Author Archive

The Bell Island Mine Quest Expedition      

Thursday, February 18th, 2016

By Robert Osborne

 

A superstitious person might believe that there’s some cosmic force at work trying to prevent the Bell Island Mine Quest Expedition in Newfoundland, Canada from succeeding, and it’s not an unreasonable conclusion. From the beginning, one natural force after another has seemingly conspired to oppose the project.

Readers may remember that the Bell Island Mine Quest project is an attempt by some of the world’s best cave divers to explore a long-abandoned and flooded mine and to re-open it for the dive community. At the same time, several groups of scientists are using the opportunity to study the effects of extreme diving on the body. It’s a project that’s been endorsed by the Explorers Club and the Royal Canadian Geographic Society.

But these lofty goals have taken a dramatic beating in the first few days of the expedition. It started with an epic snowstorm that locked down the entire province of Newfoundland on the day all the divers and scientists were supposed to fly in, with nearly 12 inches of snow falling on the airport at St. John’s within a few hours. Flights from around the world were cancelled, and divers Phil Short and Gemma Smith, arriving from the U.K., were stranded at the airport in Halifax for nearly 24 hours. Photographer Sabine Kerkau, flying in from Switzerland, was held up in Toronto, finally arriving at 3:30 in the morning. On the day the expedition started, the crew had to dig out the mine-shaft entrance before they could even start to take equipment down to the water line.

Then there were the windstorms blowing across Conception Bay. Each day, the team must catch a ferry across to Bell Island, but on February 16 the winds kicked up and the tiny ferry was cancelled — leaving more than half the team stranded for the night on a rocky island that has no operating hotels or restaurants. The winds kicked up again the next day and after abandoning our vehicles we managed to make it out just in time.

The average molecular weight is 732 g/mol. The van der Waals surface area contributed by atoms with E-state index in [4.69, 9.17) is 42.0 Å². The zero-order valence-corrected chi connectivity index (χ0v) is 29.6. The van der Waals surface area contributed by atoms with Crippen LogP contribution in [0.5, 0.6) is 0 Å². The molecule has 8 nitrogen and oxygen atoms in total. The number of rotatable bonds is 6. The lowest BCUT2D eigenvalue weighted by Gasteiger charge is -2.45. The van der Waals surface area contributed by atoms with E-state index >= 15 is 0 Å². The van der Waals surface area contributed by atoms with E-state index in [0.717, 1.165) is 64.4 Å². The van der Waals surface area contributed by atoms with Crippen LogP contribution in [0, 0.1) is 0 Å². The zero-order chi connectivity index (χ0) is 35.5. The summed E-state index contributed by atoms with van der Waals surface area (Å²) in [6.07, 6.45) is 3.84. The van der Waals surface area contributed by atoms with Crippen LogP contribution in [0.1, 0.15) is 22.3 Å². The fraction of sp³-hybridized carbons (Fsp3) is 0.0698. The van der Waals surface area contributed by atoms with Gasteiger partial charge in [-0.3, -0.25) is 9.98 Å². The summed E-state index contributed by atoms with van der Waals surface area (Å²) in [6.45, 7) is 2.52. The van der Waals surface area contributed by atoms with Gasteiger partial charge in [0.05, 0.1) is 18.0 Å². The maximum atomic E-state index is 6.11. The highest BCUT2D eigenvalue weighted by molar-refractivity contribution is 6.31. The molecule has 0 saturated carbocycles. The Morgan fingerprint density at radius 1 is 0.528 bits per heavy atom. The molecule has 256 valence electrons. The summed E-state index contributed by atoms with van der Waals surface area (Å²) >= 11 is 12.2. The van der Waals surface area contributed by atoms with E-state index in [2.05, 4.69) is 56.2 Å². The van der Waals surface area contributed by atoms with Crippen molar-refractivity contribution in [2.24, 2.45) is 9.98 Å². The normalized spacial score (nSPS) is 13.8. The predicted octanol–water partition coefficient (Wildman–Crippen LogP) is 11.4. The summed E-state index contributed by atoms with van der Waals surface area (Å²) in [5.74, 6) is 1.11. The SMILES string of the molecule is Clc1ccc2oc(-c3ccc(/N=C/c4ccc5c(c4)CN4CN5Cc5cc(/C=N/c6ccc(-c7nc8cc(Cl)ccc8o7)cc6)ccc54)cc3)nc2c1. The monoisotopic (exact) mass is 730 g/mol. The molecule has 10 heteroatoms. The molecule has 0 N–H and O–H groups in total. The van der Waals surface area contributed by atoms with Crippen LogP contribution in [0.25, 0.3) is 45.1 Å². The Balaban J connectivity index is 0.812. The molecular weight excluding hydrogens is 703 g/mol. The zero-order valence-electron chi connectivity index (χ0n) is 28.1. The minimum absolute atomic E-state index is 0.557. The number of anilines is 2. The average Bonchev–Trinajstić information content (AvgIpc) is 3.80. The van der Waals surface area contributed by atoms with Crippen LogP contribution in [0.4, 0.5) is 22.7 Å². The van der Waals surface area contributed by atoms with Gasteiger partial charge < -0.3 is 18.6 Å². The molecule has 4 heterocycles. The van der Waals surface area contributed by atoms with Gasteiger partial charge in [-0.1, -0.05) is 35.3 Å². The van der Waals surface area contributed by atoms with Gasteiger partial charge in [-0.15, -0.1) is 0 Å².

Today, the winds are supposed to hit 62 miles per hour.

And yet despite the constant adversity, the project has been making huge strides. Exploratory divers have laid down more than 1,200 feet of mainline in the mine. Others have begun to make an inventory of the artifacts that are being discovered, along with a photographic log of the treasures. A massive biological life mass has been discovered, and nobody is quite sure how it survives in the pitch dark.

DAN scientists have already made some interesting discoveries: the dives to this point have not been deep or long, and researcher Neal Pollock suggests that traditionally, people might assume that decompression risk would be low. And yet in this kind of cold water, with the divers under significant workloads, Pollock and his assistant Stefanie Martina are finding surprising decompression-stress indicators as they scan the divers.  What that means in terms of impact on dive tables and computers could be profound, potentially changing ideas on DCS that are currently based mostly on theory, not extensive field research.